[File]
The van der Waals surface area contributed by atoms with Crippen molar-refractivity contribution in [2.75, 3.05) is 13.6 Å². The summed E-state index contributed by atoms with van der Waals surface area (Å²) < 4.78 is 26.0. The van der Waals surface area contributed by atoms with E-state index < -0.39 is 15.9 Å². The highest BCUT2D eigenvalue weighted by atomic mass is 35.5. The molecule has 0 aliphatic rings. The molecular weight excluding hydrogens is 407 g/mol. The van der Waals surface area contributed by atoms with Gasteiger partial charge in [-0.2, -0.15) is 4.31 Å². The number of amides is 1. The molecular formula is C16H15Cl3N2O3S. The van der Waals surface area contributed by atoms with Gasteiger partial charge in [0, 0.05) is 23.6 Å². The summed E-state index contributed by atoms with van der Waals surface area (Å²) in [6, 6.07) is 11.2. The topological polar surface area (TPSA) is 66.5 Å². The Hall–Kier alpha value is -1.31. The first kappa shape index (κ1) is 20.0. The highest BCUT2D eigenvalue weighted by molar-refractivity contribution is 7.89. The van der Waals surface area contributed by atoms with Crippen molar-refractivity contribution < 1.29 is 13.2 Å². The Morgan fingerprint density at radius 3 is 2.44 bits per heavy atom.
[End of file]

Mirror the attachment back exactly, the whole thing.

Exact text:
The van der Waals surface area contributed by atoms with Crippen molar-refractivity contribution in [2.75, 3.05) is 13.6 Å². The summed E-state index contributed by atoms with van der Waals surface area (Å²) < 4.78 is 26.0. The van der Waals surface area contributed by atoms with E-state index < -0.39 is 15.9 Å². The highest BCUT2D eigenvalue weighted by atomic mass is 35.5. The molecule has 0 aliphatic rings. The molecular weight excluding hydrogens is 407 g/mol. The van der Waals surface area contributed by atoms with Gasteiger partial charge in [-0.2, -0.15) is 4.31 Å². The number of amides is 1. The molecular formula is C16H15Cl3N2O3S. The van der Waals surface area contributed by atoms with Gasteiger partial charge in [0, 0.05) is 23.6 Å². The summed E-state index contributed by atoms with van der Waals surface area (Å²) in [6, 6.07) is 11.2. The topological polar surface area (TPSA) is 66.5 Å². The Hall–Kier alpha value is -1.31. The first kappa shape index (κ1) is 20.0. The highest BCUT2D eigenvalue weighted by molar-refractivity contribution is 7.89. The van der Waals surface area contributed by atoms with Crippen molar-refractivity contribution < 1.29 is 13.2 Å². The Morgan fingerprint density at radius 3 is 2.44 bits per heavy atom.